Self-licensing: ‘not too hard’

Johanna Roberts


April 23, 2018

In the thick of the global financial crisis, when other planners were hanging on for dear life, Damien Burns did something both controversial and brave.

Burns was a senior adviser with one of the banks, and he moved his clients from an asset-based fee model to a fee-based set-up.

It was a matter of principle, and not a decision that Burns took lightly.

“As the GFC really took hold, I could see that was the best thing to do for my clients,” he reflects. “Some of my clients’ fees increased as a result, while others decreased.

“I was nervous about actually doing it, but I knew I had no choice. I had to think of how I would like to be treated as a client and this was the answer.”

Burns also reconciled himself to the fact that he might lose some clients – but in the end, that never happened.

“I didn’t lose a single person, not one,” he says. “I was able to break down the fee structure and explain exactly how they were being charged and what each fee meant.

“And that was something they often had not had before.”

The move spelt the beginning of the end of Burns’ tenure with big banks. After leaving and joining another bank, he found himself battling the same conflicts of interest and so, four years ago, he went out on his own.

“I think the banks have a lot to do with the fact that financial planning is still considered an industry and not a profession,” he says. “There is a lot of pressure on advisers working in those big institutions to meet certain targets and see 20 people a week, and there are a lot of people going on stress leave.”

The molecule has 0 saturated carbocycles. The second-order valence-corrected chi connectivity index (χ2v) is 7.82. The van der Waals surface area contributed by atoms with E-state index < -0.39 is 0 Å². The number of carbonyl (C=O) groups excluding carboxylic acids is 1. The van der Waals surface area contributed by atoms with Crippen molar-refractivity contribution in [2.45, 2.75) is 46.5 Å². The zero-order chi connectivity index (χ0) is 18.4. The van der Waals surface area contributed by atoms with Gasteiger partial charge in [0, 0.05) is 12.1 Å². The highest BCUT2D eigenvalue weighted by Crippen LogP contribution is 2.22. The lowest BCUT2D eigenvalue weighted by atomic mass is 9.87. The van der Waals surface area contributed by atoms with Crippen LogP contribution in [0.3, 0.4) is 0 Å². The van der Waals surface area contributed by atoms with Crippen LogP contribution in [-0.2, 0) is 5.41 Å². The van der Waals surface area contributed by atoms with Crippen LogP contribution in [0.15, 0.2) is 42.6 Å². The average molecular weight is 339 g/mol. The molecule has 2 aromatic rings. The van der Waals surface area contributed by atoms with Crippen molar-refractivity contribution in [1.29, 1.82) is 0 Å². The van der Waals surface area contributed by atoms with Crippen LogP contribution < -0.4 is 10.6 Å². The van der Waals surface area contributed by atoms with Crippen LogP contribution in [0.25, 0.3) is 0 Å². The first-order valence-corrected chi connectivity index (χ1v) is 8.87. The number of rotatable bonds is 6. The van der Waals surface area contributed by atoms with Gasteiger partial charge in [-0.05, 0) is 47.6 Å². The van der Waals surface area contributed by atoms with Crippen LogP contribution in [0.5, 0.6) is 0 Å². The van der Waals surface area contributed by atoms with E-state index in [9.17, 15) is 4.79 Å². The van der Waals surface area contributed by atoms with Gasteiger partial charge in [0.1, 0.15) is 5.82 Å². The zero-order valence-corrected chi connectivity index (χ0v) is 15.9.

Burns wasn’t going to be one of them, so when he formed D&M Financial Services, he made sure he set up his business to benefit the client, eventually securing his own licence last year.

“I didn’t want to be licensed under one of the big banks because it would limit the range of products that I could recommend,” he says. “While it’s important to be fee-based, it’s also important to be self-licensed, so you’re not limited to what the approved product list says.

“It’s not too hard and it’s not too costly. I think there is a myth that it’s very difficult to become self-licensed, and I think that is what the larger institutions are happy for people to believe, but it’s not the case.”

Burns, like many advisers, has been following the evidence emerging from the Royal Commission into Misconduct in the Banking, Superannuation and Financial Services Industry closely, and has no doubt what needs to happen for the industry to become a profession.
“Vertical integration needs to end,” he says. “You can’t have the product market dominate in the distribution channel and still retain independence.”

Despite the challenges that planning faces, Burns is glad he gets to do what he loves for a living.
“When I left the big banks, I nearly didn’t come back to planning,” he says.

So what kept him in the game?

“I think it was because when I saw good advice being given to, and then taken on by, clients – even if it was as simple as budgeting – I saw how life-changing that could be.”


Name of firm: D&M Financial Services

Name of licensee: self-licensed

Time in the industry: 17 years; own AFSL since April 2017

Academic qualifications: diploma of financial planning; advanced diploma of financial planning

Accreditations: Certified Financial Planner; SMSF Specialist Adviser

Professional association memberships: FPA, Self-managed Super Fund Association of Australia

TOPICS:   self-licensing

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